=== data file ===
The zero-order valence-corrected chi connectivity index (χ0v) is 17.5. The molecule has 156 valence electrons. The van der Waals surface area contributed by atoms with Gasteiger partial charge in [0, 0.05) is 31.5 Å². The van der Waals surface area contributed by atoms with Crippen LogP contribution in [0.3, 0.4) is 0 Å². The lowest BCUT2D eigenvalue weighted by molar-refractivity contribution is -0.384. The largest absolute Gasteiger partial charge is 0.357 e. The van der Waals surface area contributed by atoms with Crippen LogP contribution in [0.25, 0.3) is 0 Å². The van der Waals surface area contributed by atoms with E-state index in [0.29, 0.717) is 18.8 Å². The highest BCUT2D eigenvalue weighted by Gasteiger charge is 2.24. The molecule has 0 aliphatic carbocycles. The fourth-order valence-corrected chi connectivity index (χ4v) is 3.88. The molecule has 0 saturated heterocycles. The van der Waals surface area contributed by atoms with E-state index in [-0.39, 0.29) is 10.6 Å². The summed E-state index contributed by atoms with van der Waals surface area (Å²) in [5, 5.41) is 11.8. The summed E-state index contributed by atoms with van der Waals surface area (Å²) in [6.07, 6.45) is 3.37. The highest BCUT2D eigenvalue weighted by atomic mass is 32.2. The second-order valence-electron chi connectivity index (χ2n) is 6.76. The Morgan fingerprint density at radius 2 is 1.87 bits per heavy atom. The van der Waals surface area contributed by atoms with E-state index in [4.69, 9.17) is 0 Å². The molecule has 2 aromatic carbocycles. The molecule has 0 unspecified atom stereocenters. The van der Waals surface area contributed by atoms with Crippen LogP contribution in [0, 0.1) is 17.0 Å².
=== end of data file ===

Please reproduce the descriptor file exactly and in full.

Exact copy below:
The zero-order valence-corrected chi connectivity index (χ0v) is 17.5. The molecule has 156 valence electrons. The van der Waals surface area contributed by atoms with Gasteiger partial charge in [0, 0.05) is 31.5 Å². The van der Waals surface area contributed by atoms with Crippen LogP contribution in [0.3, 0.4) is 0 Å². The lowest BCUT2D eigenvalue weighted by molar-refractivity contribution is -0.384. The largest absolute Gasteiger partial charge is 0.357 e. The van der Waals surface area contributed by atoms with Crippen LogP contribution in [0.25, 0.3) is 0 Å². The van der Waals surface area contributed by atoms with E-state index in [0.29, 0.717) is 18.8 Å². The highest BCUT2D eigenvalue weighted by Gasteiger charge is 2.24. The molecule has 0 aliphatic carbocycles. The fourth-order valence-corrected chi connectivity index (χ4v) is 3.88. The molecule has 0 saturated heterocycles. The van der Waals surface area contributed by atoms with E-state index in [-0.39, 0.29) is 10.6 Å². The summed E-state index contributed by atoms with van der Waals surface area (Å²) in [5, 5.41) is 11.8. The summed E-state index contributed by atoms with van der Waals surface area (Å²) in [6.07, 6.45) is 3.37. The highest BCUT2D eigenvalue weighted by atomic mass is 32.2. The second-order valence-electron chi connectivity index (χ2n) is 6.76. The Morgan fingerprint density at radius 2 is 1.87 bits per heavy atom. The van der Waals surface area contributed by atoms with E-state index in [4.69, 9.17) is 0 Å². The molecule has 2 aromatic carbocycles. The molecule has 0 unspecified atom stereocenters. The van der Waals surface area contributed by atoms with Crippen LogP contribution in [0, 0.1) is 17.0 Å².